Looks like the Bush administration is trying to use the FCC to stifled dissent. Roll Call reports that the FCC general counsel has issued an advisory that ads after July 31 for the Michael Moore film may violate the McCain-Feingold campaign-finance law.
In a draft advisory opinion placed on the FEC’s agenda for today’s meeting, the agency’s general counsel states that political documentary filmmakers may not air television or radio ads referring to federal candidates within 30 days of a primary election or 60 days of a general election.
The opinion is generated under the new McCain-Feingold campaign-finance law, which prohibits corporate-funded ads that identify a federal candidate before a primary or general election.
The proscription is broadly defined. Section 100.29 of the federal election regulations defines restricted corporate-funded ads as those that identify a candidate by his “name, nickname, photograph or drawing” or make it “otherwise apparent through an unambiguous reference.”
Should the six members of the FEC vote to approve the counsel’s opinion, it could put a serious crimp on Moore’s promotion efforts. The flavor of the movie was encapsulated by a recent review in The Boston Globe as “the case against George W. Bush, a fat compendium of previously reported crimes, errors, sins, and grievances delivered in the director’s patented tone of vaudevillian social outrage.”
The FEC ruling may also affect promotion of a slew of other upcoming political documentaries and films, such as “Uncovered: The Whole Truth About the Iraq War,” which opens in August, “The Corporation,” about democratic institutions being subsumed by the corporate agenda, or “Silver City,” a recently finished film by John Sayles that criticizes the Bush administration.
Another film, “The Hunting of the President,” which investigates whether Bill Clinton was the victim of a vast conspiracy, could be subject to regulations if it mentions Bush or members of Congress in its ads.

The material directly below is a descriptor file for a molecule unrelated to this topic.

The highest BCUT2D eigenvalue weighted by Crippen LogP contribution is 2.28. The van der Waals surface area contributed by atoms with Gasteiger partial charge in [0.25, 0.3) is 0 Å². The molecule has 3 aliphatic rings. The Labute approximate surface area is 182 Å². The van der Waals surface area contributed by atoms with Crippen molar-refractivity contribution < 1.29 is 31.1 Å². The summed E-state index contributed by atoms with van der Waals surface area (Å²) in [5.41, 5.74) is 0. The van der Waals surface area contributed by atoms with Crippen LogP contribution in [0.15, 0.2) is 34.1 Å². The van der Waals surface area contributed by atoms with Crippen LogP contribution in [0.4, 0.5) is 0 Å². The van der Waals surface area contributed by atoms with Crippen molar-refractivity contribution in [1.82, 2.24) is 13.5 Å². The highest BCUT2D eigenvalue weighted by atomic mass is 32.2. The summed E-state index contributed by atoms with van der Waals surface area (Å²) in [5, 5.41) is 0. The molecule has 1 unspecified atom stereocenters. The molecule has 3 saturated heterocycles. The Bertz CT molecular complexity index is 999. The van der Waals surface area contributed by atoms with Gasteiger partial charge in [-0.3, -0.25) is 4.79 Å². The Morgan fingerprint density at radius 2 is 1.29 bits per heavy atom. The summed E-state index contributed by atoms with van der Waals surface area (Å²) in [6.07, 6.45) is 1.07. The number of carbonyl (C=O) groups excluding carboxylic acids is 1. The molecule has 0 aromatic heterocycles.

Perhaps working in tandem, one of the GOP 527 groups is planning a complaint to the Federal Elections Commission that Moore’s film violates the law.
David Bossie, the president of Citizens United, plans to allege that “Fahrenheit 9/11” violates federal election law, arguing that “Moore has publicly indicated his goal is to impact this election season.”
Bossie had planned to file a complaint with the FEC yesterday but postponed action because his lawyers want to review it at the last minute, said Summer Stitz, a spokeswoman for Bossie’s group.
“I don’t think much of Michael Moore or his two-hour political advertisement — that’s all it is,” Bossie said. “He uses all of these words to make it look like he makes documentaries, but it’s the furthest thing from the truth. Documentaries tend to be fact-based.”
Don’t you love it, Republicans worrying about fact-based anything.
Meanwhile, MoveOn, the liberal advocacy group, says it has organized more than 1,500 “Turn-Up-the-Heat” parties across the nation for Monday night. They will include a conference call with Moore. To find a party near you, go here.